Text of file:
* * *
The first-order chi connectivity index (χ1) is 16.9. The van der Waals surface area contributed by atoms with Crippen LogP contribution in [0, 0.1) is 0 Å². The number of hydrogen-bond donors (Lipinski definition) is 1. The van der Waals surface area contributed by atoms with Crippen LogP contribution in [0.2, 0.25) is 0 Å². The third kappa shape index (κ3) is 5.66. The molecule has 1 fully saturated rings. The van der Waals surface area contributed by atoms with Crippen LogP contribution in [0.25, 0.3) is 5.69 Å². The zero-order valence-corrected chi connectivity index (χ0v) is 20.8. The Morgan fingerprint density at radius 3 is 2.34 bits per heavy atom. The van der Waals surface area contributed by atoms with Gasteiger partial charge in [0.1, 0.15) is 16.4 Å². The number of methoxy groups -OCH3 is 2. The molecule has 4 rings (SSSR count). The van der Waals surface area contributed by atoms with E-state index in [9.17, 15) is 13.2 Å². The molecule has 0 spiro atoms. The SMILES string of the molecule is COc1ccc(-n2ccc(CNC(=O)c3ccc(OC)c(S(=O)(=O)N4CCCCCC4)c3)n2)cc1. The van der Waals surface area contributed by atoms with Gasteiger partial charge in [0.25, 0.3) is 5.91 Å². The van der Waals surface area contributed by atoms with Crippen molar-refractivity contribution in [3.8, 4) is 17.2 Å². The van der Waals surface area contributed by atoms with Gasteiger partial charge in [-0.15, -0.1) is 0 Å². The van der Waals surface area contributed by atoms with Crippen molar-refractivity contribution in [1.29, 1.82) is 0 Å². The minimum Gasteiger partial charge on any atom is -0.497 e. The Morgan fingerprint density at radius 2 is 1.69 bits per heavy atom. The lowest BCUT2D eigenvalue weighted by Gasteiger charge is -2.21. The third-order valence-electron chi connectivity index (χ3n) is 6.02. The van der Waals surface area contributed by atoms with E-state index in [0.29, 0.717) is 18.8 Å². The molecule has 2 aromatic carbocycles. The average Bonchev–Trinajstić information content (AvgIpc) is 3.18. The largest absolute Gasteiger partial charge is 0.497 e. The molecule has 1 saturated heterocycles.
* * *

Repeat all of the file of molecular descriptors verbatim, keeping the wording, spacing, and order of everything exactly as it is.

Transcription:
The first-order chi connectivity index (χ1) is 16.9. The van der Waals surface area contributed by atoms with Crippen LogP contribution in [0, 0.1) is 0 Å². The number of hydrogen-bond donors (Lipinski definition) is 1. The van der Waals surface area contributed by atoms with Crippen LogP contribution in [0.2, 0.25) is 0 Å². The third kappa shape index (κ3) is 5.66. The molecule has 1 fully saturated rings. The van der Waals surface area contributed by atoms with Crippen LogP contribution in [0.25, 0.3) is 5.69 Å². The zero-order valence-corrected chi connectivity index (χ0v) is 20.8. The Morgan fingerprint density at radius 3 is 2.34 bits per heavy atom. The van der Waals surface area contributed by atoms with Gasteiger partial charge in [0.1, 0.15) is 16.4 Å². The number of methoxy groups -OCH3 is 2. The molecule has 4 rings (SSSR count). The van der Waals surface area contributed by atoms with E-state index in [9.17, 15) is 13.2 Å². The molecule has 0 spiro atoms. The SMILES string of the molecule is COc1ccc(-n2ccc(CNC(=O)c3ccc(OC)c(S(=O)(=O)N4CCCCCC4)c3)n2)cc1. The van der Waals surface area contributed by atoms with Gasteiger partial charge in [0.25, 0.3) is 5.91 Å². The van der Waals surface area contributed by atoms with Crippen molar-refractivity contribution in [3.8, 4) is 17.2 Å². The van der Waals surface area contributed by atoms with Gasteiger partial charge in [-0.15, -0.1) is 0 Å². The van der Waals surface area contributed by atoms with Crippen molar-refractivity contribution in [1.29, 1.82) is 0 Å². The minimum Gasteiger partial charge on any atom is -0.497 e. The Morgan fingerprint density at radius 2 is 1.69 bits per heavy atom. The lowest BCUT2D eigenvalue weighted by Gasteiger charge is -2.21. The third-order valence-electron chi connectivity index (χ3n) is 6.02. The van der Waals surface area contributed by atoms with E-state index in [0.29, 0.717) is 18.8 Å². The molecule has 2 aromatic carbocycles. The average Bonchev–Trinajstić information content (AvgIpc) is 3.18. The largest absolute Gasteiger partial charge is 0.497 e. The molecule has 1 saturated heterocycles.